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P-Bruins end long journey as champs
Journal Sports Writer

PROVIDENCE -- A loud and festive sellout crowd of 11,909 at the Civic Center last night went bonkers over their Providence Bruins, who capped a historic American Hockey League season by capturing their first ever Calder Cup with an impressive 5-1 win over the Rochester Americans.

When it was over, the P-Bruins threw gloves and sticks into the air, leaped off the bench and mobbed winning goaltender John Grahame. On the bench, the coaching staff of Peter Laviolette and Bill Armstrong hugged everyone in sight. The long, tiring season was finally over and the team of destiny during the 1998-99 season was Calder Cup champions.

All the players took a turn skating around the Civic Center holding the Cup above their heads, playing to a huge crowd that had been roaring its approval since their were two minutes left in the game.

``I thought we played terrific tonight,'' said Laviolette. ``We played smart defensively. We took advantage offensively. Everybody contributed.''

And, for the first time this season, Laviolette wasn't afraid to say that his team was, indeed, the best in the league.

Arguably, by some, this is the greatest team to ever play in the American Hockey League,'' he said. ``The greatest players to ever play the game in this league. They did everything that could be asked. No one is going to hang that statement on the wall in the locker room and say they're cocky.''

P-Bruins forward Peter Ferraro was named winner of the Jack Butterfield Award as the MVP of the playoffs. Ferraro was the leading postseason scorer with nine goals, including one last night, and 12 assists for 21 points.

Providence, a team that finished in the AHL basement last season, eliminated the second best team in the league in five games and beat the Amerks in six of their seven meetings this year, further emphasizing exactly how dominant this team was.

When checking line center Marquis Mathieu banged in Providence's third goal at 13:18 of the second period, P-Bruins fans were ready to celebrate the first Calder Cup for the city of Providence since the Providence Reds won it 43 years ago. By then, the odds of Providence coming out on top were pretty
good because. The P-Bruins were 47-2-1-2 this season when leading after two periods.

First-period goals by Landon Wilson and Joel Prpic had given Providence a jump start toward winning the Cup.

One Providence player who shined brightly throughout this championship series was Grahame, who was outstanding in the five games, allowing the Amerks only nine goals. He recorded one shutout. It was Grahame's best goaltending effort of the year. Last night he finished with 26 saves.

Prior to the start of the championship series, it appeared that Rochester, with All-Star goalie Martin Biron (30 saves last night), had a goaltending advantage. Biron had the best goaltending numbers of anyone in the league during the regular season. Grahame, while winning a league high 37 games, wasn't listed among the top 10.

The Providence netminder took that as a personal challenge, and he answered it by backstopping his team to the AHL's biggest prize. Grahame entered last night's game with a 1.50 goals-against-average and a 950 save percentage.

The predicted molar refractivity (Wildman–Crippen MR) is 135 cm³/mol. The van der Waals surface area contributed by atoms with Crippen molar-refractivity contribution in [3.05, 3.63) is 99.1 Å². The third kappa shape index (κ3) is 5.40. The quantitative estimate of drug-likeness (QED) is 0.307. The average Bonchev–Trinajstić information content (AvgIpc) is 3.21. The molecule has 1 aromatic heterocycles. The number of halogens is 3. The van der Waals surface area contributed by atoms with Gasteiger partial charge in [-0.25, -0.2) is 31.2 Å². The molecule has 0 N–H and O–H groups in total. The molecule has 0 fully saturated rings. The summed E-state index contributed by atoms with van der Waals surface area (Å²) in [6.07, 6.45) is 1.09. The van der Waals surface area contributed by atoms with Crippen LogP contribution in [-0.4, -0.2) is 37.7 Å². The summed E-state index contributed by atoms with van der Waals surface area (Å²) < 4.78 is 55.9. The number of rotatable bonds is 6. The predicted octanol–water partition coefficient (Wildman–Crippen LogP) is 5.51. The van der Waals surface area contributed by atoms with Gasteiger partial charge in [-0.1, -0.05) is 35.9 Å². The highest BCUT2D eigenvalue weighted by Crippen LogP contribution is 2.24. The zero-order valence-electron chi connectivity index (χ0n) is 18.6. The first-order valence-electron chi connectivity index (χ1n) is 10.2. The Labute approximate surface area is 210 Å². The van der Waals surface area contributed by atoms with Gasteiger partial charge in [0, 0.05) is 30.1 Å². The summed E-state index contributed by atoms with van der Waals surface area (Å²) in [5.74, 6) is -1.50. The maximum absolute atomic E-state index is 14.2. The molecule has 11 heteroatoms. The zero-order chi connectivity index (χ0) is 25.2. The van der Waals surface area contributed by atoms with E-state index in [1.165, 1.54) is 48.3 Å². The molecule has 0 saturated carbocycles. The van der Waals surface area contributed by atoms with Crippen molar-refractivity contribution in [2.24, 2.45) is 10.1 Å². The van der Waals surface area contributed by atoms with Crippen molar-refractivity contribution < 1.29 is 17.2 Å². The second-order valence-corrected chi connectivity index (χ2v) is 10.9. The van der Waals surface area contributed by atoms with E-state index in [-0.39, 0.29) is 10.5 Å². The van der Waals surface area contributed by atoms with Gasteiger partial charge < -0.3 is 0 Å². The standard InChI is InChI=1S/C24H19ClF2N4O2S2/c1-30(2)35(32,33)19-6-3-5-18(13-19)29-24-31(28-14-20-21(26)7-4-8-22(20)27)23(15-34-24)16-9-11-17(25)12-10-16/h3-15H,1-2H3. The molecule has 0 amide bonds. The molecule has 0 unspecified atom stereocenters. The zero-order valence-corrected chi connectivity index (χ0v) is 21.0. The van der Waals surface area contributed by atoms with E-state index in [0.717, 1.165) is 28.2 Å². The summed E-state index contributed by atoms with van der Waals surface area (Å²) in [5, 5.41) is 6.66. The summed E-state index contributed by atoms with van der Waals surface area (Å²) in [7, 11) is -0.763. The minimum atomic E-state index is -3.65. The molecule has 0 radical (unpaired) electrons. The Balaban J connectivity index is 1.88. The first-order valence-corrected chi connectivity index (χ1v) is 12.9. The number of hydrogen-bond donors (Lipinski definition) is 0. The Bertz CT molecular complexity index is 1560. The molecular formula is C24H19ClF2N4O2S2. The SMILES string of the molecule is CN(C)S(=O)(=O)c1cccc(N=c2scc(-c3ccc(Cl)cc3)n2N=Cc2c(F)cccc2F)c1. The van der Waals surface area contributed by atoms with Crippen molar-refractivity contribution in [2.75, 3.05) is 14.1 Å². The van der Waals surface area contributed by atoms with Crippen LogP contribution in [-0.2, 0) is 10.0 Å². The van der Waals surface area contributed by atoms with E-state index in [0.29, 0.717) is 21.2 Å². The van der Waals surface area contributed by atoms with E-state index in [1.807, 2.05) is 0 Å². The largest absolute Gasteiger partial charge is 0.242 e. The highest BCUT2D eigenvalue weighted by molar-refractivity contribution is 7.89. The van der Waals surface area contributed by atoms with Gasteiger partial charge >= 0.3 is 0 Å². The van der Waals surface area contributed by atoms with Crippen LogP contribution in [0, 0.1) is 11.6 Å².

In a season chocked full of individual, franchise and league records, Providence finished with a 10-0 playoff record at home, another record, and were 15-4 overall in the postseason. The P-Bruins also ended their longest season ever with an astonishing 71 victories in 99 games, another record. It likely will be a long time before another AHL team comes close to putting together as sensational a season as Providence achieved under first-year head coach Laviolette.

Prior to the start of last night's championship finale, Laviolette said he was sure of one thing: ``I don't know if we'll win or not, but I do know my team will work its heart out on every shift.''

It did. Wilson got the P-Bruins off and flying when he beat Biron from low in the slot at 5:48 of the first period. Eric Nickulas had first driven a shot at Biron, and Wilson flicked in the rebound.

Then Providence's checking line of Prpic, Mathieu and Aaron Downey accounted for the next two Providence goals. The 6-foot-5 Prpic scored his fourth postseason goal thanks to his long reach. Mathieu skated out from behind the Amerks cage to Biron's left and delivered a pass that skimmed through the
crease. Prpic, at the far post, stretched out and tucked the puck into the left side for a 2-0 Providence lead at the 17:53 mark.

After the teams traded ineffective power plays in the second period, Providence swarmed all over the Amerks in front of Biron. Mathieu eventually knocked in Providence's third goal with Prpic and Downey assisting.

Amerks defenseman Dean Melanson avoided a shutout when he went in alone on Grahame after coming out of the penalty box and beating the Providence netminder at 9:01 of the final period. However, seventeen seconds later Providence's three-goal lead was restored when Ferraro grabbed a long lead
pass from Jeremy Brown, moved across the Rochester blue line and whipped a drive that beat Biron to the near side.

And when Cameron Mann scored Providence's fifth goal into an empty net at 19:22, the celebrating started.

Copyright 1999 The Providence Journal Company

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